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Why the Internet Means the End of Government Money

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For thousands of years the most powerful monopoly enjoyed by the state was over money itself. Kings, Emperors and their administrations controlled the currency, its issuance and its use.

Us citizens had the use the monies we were given, or face the prospect of breaching strict legal tender laws. During these years many forms of money were tried, ranging from pepper corns, disks of whale tusk, stones and bails of tobacco, with gold and silver proving most fit for purpose.

Governments were able to maintain this monopoly by their strength and force, using armies, an arsenal, police forces and tax collectors to great coercive effect.

You might say that during this long stretch of monetary history our freedoms and choice were restricted as we laboured away under state-imposed money systems.

However, since 1990 there have been huge changes taking place.

The digital world has changed things forever

Since the arrival of the internet all this is beginning to change. Technology is enabling people and communities all round the world to create their own forms of money, try them out and make them available to others on the internet.

Money has become bottom up, instead of top down.

First we saw digital gold and silver payments arrive in the early 1990s, with the rapid rise of eGold, eBullion and others. Digital payments back by precious metals were just the start however, as new ways of decentralising money arrived and spread via technology communities.

In the mid-2000s the technology behind virtual currencies first emerged, led by Satoshi Nakamoto's research and a growing team of global developers and money hackers. Independent of the state apparatus, and like gold, but with 1s and 0s, these new crypto-currencies represent a great new development in how we use money.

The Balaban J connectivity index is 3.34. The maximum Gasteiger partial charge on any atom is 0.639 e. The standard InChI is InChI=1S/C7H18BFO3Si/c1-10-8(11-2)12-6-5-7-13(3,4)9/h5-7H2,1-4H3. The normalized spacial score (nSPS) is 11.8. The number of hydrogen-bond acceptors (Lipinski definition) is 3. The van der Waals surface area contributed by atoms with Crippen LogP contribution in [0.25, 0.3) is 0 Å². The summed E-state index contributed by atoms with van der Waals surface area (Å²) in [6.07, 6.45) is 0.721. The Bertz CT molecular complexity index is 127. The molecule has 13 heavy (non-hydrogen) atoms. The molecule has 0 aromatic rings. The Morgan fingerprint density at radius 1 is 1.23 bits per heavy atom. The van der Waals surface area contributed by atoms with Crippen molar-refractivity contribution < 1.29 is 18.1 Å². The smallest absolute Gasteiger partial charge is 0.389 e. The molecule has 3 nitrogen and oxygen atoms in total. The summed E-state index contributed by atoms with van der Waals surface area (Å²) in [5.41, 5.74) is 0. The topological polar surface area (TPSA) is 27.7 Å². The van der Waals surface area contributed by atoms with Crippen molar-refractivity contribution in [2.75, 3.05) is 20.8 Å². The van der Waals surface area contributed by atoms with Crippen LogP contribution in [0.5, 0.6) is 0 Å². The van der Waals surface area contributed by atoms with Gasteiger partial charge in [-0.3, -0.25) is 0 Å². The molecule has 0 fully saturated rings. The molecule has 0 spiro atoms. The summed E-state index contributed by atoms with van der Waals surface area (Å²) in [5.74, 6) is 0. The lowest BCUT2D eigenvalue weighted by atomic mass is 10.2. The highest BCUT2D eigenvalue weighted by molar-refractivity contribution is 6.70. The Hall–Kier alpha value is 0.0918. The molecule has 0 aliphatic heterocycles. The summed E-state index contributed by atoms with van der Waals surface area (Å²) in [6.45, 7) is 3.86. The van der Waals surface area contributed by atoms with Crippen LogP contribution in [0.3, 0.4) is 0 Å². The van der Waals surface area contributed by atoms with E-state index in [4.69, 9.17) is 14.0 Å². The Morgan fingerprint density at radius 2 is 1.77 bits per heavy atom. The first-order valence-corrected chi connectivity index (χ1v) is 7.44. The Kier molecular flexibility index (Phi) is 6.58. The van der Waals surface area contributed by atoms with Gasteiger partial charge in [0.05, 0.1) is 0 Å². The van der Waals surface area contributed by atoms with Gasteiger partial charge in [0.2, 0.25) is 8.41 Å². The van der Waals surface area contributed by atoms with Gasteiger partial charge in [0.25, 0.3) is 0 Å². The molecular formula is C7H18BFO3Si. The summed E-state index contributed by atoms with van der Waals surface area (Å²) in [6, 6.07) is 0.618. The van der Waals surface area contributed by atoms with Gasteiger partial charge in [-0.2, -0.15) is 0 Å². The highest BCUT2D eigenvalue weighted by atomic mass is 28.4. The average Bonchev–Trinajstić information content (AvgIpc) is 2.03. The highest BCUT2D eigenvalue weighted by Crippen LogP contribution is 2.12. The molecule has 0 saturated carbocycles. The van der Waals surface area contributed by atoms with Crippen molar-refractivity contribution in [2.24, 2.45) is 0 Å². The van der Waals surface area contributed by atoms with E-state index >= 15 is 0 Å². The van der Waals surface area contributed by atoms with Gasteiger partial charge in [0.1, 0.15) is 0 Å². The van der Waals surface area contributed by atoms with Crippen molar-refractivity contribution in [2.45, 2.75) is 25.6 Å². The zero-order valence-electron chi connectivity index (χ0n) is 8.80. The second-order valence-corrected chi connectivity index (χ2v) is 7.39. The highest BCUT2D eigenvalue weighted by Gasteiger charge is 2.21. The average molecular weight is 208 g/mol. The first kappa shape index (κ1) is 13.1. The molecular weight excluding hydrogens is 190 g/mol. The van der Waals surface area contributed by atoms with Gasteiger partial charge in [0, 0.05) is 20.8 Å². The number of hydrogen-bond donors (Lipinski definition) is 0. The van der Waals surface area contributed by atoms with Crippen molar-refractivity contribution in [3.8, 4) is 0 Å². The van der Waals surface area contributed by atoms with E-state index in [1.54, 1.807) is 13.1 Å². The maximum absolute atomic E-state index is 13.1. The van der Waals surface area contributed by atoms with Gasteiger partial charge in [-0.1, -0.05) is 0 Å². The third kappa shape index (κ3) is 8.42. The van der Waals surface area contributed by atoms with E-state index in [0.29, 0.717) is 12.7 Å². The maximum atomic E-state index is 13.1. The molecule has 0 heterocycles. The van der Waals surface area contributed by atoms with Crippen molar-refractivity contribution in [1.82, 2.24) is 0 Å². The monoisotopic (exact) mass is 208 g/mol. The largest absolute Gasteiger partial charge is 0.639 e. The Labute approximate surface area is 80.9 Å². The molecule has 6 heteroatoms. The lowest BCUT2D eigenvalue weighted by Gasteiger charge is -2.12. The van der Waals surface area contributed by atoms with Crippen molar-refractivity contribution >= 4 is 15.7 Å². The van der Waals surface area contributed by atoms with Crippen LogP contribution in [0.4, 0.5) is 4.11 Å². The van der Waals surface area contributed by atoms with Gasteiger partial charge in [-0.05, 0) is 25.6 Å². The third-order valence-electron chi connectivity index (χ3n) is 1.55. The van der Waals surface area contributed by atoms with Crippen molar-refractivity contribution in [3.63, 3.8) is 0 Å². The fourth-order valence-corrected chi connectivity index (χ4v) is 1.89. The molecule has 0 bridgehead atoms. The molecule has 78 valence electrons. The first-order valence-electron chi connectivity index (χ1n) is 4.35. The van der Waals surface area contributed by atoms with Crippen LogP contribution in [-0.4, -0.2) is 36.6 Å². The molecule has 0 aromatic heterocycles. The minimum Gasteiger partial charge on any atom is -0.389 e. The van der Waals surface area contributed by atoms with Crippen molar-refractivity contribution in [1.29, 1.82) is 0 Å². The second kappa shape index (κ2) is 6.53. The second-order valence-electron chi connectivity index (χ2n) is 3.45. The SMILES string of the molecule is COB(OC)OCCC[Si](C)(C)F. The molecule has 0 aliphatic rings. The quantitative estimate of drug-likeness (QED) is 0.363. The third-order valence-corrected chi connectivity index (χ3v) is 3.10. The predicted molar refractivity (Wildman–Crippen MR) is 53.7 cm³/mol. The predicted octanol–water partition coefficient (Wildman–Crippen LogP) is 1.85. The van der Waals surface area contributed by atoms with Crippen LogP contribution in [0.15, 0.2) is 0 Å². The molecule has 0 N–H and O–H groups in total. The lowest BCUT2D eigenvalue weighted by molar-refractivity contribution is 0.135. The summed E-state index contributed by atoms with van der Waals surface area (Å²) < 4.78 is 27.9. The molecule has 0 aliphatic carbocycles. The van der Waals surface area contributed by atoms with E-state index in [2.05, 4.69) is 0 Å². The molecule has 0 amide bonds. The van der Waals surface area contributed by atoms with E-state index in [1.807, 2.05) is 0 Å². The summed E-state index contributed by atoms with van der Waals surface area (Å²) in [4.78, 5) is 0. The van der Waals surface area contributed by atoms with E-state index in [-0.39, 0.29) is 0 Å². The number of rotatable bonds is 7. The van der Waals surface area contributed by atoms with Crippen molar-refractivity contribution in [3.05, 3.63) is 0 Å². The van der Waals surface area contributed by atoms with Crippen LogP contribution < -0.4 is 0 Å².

Today we see a number of crypto-currencies emerging through a fascinating process of digital creative destruction. Bitcoin was truly the pioneer, but the likes of Namecoin, Litecoin, Feathercoin and their brethren are also now competing for our capital and savings. You might have noticed mainstream news coverage occurring in April this year as digital currencies first entered mass consciousness.

We are witnessing a fascinating evolution in money itself. This infographic paints a vivid story of the key developments to date.

Where is the tipping point?

As of today none of these new monies and payment systems has truly disrupted the government monopoly on money. The authorities have sometimes been heavy handed in their crack downs on these new monies, but most users are not terrorists or money launderers and are just trying an alternative to what they used all their lives.

Ultimately, the internet is proving the great enabler, with individuals, groups and organisations all over the world participating in this process monetary evolution. It will be very difficult to put the brakes on this all, given the sheer numbers of people involved, how spread out they are and how rapidly technology is advancing.

If this process does indeed continue apace, it will be evidence of a nerdy theory called Thiers' Law playing out globally. Thiers' Law essentially states that new, preferred forms of money will replace other, less popular forms, when people freely chose the money they use.

Only time will tell how our money will look in another 20 years, but for now we should marvel at the sea-changes in how we save, spend and make payments.

It's been quite a ride so far and it's about to get a whole load more interesting.